Sherry Ilkanic:
How many silkwood showers did you have to take during the election and after Sandy Hook? Do you believe in the "paid troll" theory? How do you sleep at night? Cuz I can venture to guess you've lost your faith in humanity several times over... Amirite??

I've lost my faith in humanity more times than I can count, and have had it restored almost as many times. I do believe in the paid troll theory, and I can sleep pretty well most nights, unless my sciatica is flaring up.

Rene Richard Tsompanas: Do u get paid? If so does it depend on how many are fans?

I get paid for traffic. On a good day, I might get 1,000 page views on the blog but most of the time it's maybe 300-400 if I'm lucky. During the election, I had as much as 4,000 views when my articles were posted by larger political pages. Don't think you'll get rich doing this, there's child laborers in Bangladesh who make more than I do.

Keith Blaine: After drinking 13 beers, how difficult is it to refrain from making inappropriate responses to some page posts?

I rarely drink more than a 6 pack. If it's more than that, I'm most likely out having fun and not on Facebook. My self control on FB is pretty decent, all things considered.

William Trimble: does it give you a god complex being able to ban people?

If you let it go to your head, yes. I ban maybe 10 people a week total. Unless you're a total douchecanoe or a spammer, I tend to let stuff slide especially since things cooled off a bit after the election. I was deleting 10 or more people a day back then.

Barbara D. Westbrook: How hard is it to get your posting's out to the people you want to contact?

Very hard. Facebook makes it so that only a small fraction of your fans get to see your posts and many people have the attention span of a gnat. Unless it involves a cute baby animal, or a tabloid style headline. or a silly meme, they tend to glance it over and head on to the next shiny object.

Tuesday, March 5, 2013

Of chemtrails, junk food and reality TV

I don't believe in the vast majority of common conspiracy theories and here's why. In my opinion, most of them are a way of creating a complicated and often politically motivated explanation for something that has a really simple answer.

It's also funny to listen to the paranoid people on the right-wing who'll talk about how the US government is working with the UN to take our guns away, or some other complicated plot. Yet, they'll then bitch in a separate conversation about how the same entities are incompetent. The problem with most conspiracy ideas is that they tend to crumble under the pressure of logic.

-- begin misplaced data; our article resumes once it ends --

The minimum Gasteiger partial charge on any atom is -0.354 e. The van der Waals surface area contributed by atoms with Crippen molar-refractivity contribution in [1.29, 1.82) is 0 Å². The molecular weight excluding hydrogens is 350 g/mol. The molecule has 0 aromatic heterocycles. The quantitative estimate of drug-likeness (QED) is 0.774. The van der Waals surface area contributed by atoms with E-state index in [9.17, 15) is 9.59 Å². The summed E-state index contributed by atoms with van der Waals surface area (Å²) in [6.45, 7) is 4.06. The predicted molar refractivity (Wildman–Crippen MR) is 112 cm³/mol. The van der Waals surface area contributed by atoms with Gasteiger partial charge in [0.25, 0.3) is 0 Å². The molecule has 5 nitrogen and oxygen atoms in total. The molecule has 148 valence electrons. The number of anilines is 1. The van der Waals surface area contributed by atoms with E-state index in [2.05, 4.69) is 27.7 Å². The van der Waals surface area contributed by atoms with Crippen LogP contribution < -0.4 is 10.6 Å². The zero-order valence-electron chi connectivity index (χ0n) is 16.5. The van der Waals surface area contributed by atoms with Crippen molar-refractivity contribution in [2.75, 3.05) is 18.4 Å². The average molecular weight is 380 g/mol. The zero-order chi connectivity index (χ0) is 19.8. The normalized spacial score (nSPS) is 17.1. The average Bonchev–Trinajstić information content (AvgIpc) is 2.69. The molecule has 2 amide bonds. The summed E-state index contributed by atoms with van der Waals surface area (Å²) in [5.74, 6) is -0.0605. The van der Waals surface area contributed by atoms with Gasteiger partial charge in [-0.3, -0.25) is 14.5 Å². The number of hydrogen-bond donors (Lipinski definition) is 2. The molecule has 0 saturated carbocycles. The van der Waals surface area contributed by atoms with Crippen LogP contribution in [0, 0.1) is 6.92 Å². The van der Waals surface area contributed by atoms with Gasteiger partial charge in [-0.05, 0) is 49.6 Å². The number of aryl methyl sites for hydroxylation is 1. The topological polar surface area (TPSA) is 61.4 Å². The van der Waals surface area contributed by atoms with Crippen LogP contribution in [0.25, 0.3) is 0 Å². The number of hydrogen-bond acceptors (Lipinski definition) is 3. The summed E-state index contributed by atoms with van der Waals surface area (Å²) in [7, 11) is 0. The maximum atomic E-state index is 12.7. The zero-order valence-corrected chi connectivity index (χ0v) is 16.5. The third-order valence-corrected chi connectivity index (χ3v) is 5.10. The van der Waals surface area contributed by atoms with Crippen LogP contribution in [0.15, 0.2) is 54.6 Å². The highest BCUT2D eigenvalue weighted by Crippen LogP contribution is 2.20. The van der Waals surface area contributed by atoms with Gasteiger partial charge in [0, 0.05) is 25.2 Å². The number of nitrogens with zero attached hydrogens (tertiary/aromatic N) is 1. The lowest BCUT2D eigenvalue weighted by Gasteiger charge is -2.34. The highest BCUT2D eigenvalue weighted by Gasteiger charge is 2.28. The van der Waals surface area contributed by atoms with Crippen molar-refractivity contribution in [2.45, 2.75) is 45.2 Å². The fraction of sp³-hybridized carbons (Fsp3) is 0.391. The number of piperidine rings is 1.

There's the usual "Obummer is a secret commie, Muslim, Marxist, fascist socialist who's trying to take away our guns" verbal diarrhea I hear quite often from the pro-NRA trolls. That's to be expected from people who listen to Hannity, Savage and Limbaugh all the time, but I hear plenty of stuff I think is dumb from Independents, Libertarians, Democrats and the professional left. It's usually the same misinformation and urban legends about vaccines, HAARP, chemtrails, etc.

Don't get me wrong, I fully believe there forces constantly at work that do not have the best interests of the American people at heart. There's actual, not secret, conspiracies in place as I type this. Things like making it harder for people to vote, harder for women to get contraception and to funnel even more money to multi-national corporations. I know, because there's members of my own family working at this every day when it comes to reproductive rights. These things are real, they're right under our nose, and there's no need for some wacky hypothesis for which there is little to no proof.

Another downfall to a lot of conspiracy theories is their sheer size. Eventually, no matter how secret, the truth comes out. Especially in today's world of instant information, there's always going to be one journalist or whistleblower who'll break the story for a chance at TV time and a book deal. Even if that doesn't happen, someone confesses on their deathbed, or Anonymous gets hold of the info and dumps it.

But let's walk back to one of the most popular, and in my opinion, the easiest to discredit conspiracy theories, the chemtrails. I know plenty of otherwise intelligent people who believe in this fervently, and make a point to tell me about it on a regular basis. So I am going to ask them this and ask them to think about it. Why would the government go through all the time, money and secrecy to maintain a program designed to dumb down the population, when through junk food and reality TV, we're doing it to ourselves? Just think, we're making ourselves weak and stupid, and we're paying for it ourselves.